"We saw fans with messages replying to our own . . . we saw emotions and we saw hope for the future . . . couples necking . . . grown men crying . . . children far too young to know . . . and we played for all of them."- Paul McCartney, in his notes for "Tripping the Live Fantastic"

ive albums tend to be the neglected stepchildren of the recording industry. Sure, at times they capture the fuss and fervor of a splashy superstar tour, but often they're simply quick and easy substitutes for the real thing - released because a band's taking too long on the next studio LP . . . or owes a record company one more disc before grazing for greener ($$$) pastures.

Then again, stepchildren can and do shine. Remember Peter Frampton's out-of-nowhere Cinderfella success in the mid-'70s with "Frampton Comes Alive!"? And Bruce Springsteen's live multialbum package a few years ago debuted at No. 1.

Technologies and techniques have improved dramatically over the years, so today's live albums generally sound super compared to their ancestors. That could be one reason why there are a good half-dozen among the current best sellers, representing rock, rap, pop and even classical music.

At their best, live albums paint more accurate musical portraits of dynamic performers than studio recordings generally can, or at least give us another perspective of a particular talent. Those that do not succeed fail to capture an artist's spirit or special sound.

Here are some thoughts on the mementos and retrospec-tives among the latest of the live:

- HITMEISTER PHIL COLLINS should have titled his latest release "Not-so-serious Hits . . . Live." But who's going to argue with a pop craftsman who has anchored even this tepid effort firmly in the Top 20?

Collin's "Serious Hits . . . Live" (Atlantic) is a basic, unimaginative collection of the all-too-familiar radio tunes that have been aired so of-ten you don't really care if you hear them again.

Given the live format, he could have given them a new musical twist, but instead he chose to play them straight and predictable. Yawn.

These 15 songs were taken from last year's "But Seriously" tour, and include "Don't Lose My Number," "In the Air Tonight," "Sussudio," "Easy Lover," "One More Night" and on and on.

Collins, originally a drummer for the quintessential art-rock band Genesis, may yet rank as one of the best pop songwriters and musicians from the 1980s. But "Serious Hits" doesn't begin to explore Collins' creativity, which is just beginning to reach full bloom.

- PAUL McCARTNEY'S 10-month 1989-90 world tour was a shot in the arm the graying Beatle needed - proof positive that any obituaries for his pop career are premature. And to further gainsay his naysayers, we now have "Tripping the Live Fantastic" (Capitol). More than a memento of the tour, the live album underscores what a productive span McCartney's had - and what a top-notch showman he continues to be.

"Right now," he tells the roaring crowd at one point, "right now we're going to go back . . . through the mists of time . . . to a time they called the '60s," and the roar's redoubled as he launches into a faithful rendering of "The Long and Winding Road" (released in 1970 . . . ).

"Tripping the Live Fantastic" really does peel back the mists, revealing more than a quarter-century of hits, from pre-Beatle oldies like Fats Domino's "Ain't That a Shame" and Carl Perkins' rockabilly "Matchbox," through 17 bona fide Fab Four classics and a raft of hits from McCartney's solo and Wings years. Among these were the best songs from the hit-and-miss "Flowers in the Dirt" album, like "My Brave Face," "Figure of Eight" and the folklike "Put It There."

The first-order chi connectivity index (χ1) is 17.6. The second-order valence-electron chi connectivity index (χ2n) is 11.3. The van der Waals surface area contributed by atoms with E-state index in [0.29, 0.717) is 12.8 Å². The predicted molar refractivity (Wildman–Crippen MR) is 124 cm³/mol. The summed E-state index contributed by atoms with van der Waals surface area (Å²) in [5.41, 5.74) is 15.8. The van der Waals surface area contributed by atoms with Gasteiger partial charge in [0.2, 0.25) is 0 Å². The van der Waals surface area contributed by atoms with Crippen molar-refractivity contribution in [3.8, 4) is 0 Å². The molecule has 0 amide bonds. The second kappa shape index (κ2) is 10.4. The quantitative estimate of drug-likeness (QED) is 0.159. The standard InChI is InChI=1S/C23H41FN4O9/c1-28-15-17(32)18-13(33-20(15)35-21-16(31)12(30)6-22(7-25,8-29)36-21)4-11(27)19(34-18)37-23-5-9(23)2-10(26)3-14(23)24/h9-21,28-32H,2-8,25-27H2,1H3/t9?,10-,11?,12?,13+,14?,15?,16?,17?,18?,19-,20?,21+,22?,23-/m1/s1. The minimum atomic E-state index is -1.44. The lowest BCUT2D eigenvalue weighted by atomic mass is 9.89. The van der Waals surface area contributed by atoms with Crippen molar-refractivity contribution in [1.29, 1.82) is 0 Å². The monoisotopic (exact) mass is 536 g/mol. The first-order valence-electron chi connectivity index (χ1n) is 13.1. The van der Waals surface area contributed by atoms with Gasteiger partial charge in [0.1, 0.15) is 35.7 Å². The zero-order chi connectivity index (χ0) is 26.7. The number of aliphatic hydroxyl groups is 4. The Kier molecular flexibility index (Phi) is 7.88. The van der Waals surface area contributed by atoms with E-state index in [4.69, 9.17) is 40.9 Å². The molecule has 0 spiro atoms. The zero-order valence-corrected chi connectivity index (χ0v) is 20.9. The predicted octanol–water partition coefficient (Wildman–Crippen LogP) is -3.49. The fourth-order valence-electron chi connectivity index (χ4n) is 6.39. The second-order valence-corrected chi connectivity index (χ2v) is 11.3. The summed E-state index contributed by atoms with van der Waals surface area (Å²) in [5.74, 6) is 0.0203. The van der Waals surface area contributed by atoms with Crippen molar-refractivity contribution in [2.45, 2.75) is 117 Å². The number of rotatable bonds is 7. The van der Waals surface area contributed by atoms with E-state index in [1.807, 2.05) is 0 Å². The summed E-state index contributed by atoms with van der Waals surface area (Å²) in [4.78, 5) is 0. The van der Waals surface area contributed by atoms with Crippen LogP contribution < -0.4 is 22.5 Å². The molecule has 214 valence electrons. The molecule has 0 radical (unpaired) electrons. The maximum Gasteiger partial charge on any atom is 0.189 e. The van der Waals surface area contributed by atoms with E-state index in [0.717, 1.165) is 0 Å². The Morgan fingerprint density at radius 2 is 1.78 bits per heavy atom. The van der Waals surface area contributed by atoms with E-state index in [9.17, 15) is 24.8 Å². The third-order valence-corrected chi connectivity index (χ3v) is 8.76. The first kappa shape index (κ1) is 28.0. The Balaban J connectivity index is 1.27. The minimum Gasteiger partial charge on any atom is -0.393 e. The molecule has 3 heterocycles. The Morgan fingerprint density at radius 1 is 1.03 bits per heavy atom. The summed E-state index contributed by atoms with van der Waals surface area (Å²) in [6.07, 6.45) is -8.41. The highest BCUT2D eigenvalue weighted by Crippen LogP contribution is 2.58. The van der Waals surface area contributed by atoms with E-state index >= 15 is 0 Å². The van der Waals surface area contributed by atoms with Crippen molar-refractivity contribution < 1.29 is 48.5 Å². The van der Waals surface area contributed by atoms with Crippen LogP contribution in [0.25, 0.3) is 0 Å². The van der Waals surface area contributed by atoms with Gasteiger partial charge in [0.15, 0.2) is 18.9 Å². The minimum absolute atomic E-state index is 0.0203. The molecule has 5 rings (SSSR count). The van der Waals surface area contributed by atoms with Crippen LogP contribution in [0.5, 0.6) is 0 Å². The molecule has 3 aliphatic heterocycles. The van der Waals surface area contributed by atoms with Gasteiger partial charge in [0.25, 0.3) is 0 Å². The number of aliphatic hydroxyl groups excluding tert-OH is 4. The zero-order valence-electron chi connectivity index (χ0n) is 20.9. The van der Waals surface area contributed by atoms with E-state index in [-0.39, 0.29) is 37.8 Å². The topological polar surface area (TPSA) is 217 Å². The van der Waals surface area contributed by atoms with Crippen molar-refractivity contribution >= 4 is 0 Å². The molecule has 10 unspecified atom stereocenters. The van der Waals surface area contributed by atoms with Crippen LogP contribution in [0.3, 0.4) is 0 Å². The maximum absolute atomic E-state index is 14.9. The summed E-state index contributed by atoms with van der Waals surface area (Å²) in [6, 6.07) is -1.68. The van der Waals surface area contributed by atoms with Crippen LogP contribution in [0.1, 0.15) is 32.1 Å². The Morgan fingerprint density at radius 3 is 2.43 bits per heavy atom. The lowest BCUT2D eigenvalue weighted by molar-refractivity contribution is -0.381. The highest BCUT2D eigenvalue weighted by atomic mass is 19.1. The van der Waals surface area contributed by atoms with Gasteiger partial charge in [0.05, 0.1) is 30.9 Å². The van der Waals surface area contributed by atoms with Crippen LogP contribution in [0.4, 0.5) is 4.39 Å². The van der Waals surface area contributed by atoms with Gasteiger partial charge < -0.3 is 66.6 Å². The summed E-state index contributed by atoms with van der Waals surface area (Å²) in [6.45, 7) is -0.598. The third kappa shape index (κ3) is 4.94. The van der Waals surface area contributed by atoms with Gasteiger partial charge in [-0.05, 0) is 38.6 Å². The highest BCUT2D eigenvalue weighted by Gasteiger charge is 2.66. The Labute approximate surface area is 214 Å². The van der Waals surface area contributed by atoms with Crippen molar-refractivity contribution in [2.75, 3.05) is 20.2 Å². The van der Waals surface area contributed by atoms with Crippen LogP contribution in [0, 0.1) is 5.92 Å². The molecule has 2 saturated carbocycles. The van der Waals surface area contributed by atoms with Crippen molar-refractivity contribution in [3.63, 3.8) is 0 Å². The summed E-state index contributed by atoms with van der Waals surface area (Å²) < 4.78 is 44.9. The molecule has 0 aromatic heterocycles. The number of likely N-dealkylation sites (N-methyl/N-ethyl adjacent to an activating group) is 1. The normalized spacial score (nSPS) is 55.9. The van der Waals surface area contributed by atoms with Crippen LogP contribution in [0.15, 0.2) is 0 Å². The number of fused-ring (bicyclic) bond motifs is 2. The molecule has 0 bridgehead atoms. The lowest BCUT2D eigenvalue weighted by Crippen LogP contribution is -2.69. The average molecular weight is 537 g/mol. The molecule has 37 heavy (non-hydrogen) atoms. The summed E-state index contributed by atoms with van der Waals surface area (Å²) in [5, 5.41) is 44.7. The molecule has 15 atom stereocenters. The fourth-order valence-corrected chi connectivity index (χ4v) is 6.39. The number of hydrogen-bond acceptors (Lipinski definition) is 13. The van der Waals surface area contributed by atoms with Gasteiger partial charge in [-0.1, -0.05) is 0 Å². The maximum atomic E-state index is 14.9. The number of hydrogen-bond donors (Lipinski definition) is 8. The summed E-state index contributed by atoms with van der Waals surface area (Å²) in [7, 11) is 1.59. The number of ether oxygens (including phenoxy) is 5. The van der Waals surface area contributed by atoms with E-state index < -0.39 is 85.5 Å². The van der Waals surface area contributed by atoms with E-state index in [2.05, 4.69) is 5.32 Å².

McCartney's band, featuring Robbie McIn-tosh, Hamish Stewart, Chris Whitten, Paul Wick-ens, oh, and Linda McCartney, is superb; they manage to recreate yet update the textured melodies of the Beatles and the harmonies of Wings in ways John, George, Ringo, Denny, Jimmie, et al. could only dream of, thanks to today's synthesizers and sound systems.

The Hamburg and Hollywood Bowl albums are mere curiosities; "Wings Over America," once a top of the line recording, now sounds dense and leaden. "Tripping the Live Fantastic" is THE live album of Paul McCartney's career.

- LIVE ROCK'S trend of the moment has been to let bands perform "unplugged," as MTV would have it - to bring out the acoustic 6- and 12-strings, cut back on the stacks of amps and leave the electric guitars at home. Tesla's new set, "Five Man Acoustical Jam" (Geffen), though no unblemished masterpiece, helps show why this is more than just a gimmick.

This good-time, 68-minute, 15-song album was recorded before an enthusiastic audience at Philadelphia's Trocadero during one of five acoustic concerts presented by Tesla last summer during another tour with Motley Crue. By cutting back on the wattage and big-venue theatrics, the San Francisco Bay area band freshened its live sound and gave fans an intimate show that, as the tapes testify, they're not likely to forget.

The bond between Tesla and its fans is especially evident on versions of the band's own "The Way It Is," "Gettin' Better" and "Love Song" (which goes partly electric halfway through). The faithful screamed upon recognizing favorite songs and joyously sang along.

But the pared-down setting also gave the guys a chance to stretch, by showcasing their musicianship and in covering songs made famous by others, including the Beatles' "We Can Work It Out," the Stones' "Mother's Little Helper," the Grateful Dead's "Truckin' " and Five Man Electrical Band's 1971 anti-establishment anthem "Signs."

Partly because of vocalist Jeff Keith's sassy-yet-yearning rasp, Tesla has a predilection to songs that ramble a bit then build to a climax. The covers show how their own numbers could use some tightening up but also how competent Tesla is as a performing band.

- AS A SOLO PERFORMER, member of The Nazz and Utopia and in-demand producer, Todd Rundgren has never been afraid to test boundaries. This time out he's going at it in two ways. First, "2nd Wind" (Warner Bros.), his latest, is a "live" studio album, which in this case is not a contradiction in terms. Second, it's plump with noble messages for his devoted fans and for the masses (which are only rarely the same thing).

"2nd Wind" was recorded before ticket-buying audiences in San Francisco's Palace of the Arts, but hoots and applause are heard only at the end of one song, "The Smell of Money," when the enthusiasts understandably couldn't restrain themselves. Rundgren and his top-notch band were ensconced onstage in plexiglas enclosures, creating a makeshift studio. The goal: to help the musicians get the feel of playing before an audience, in tight takes, while creating a studio-quality recording.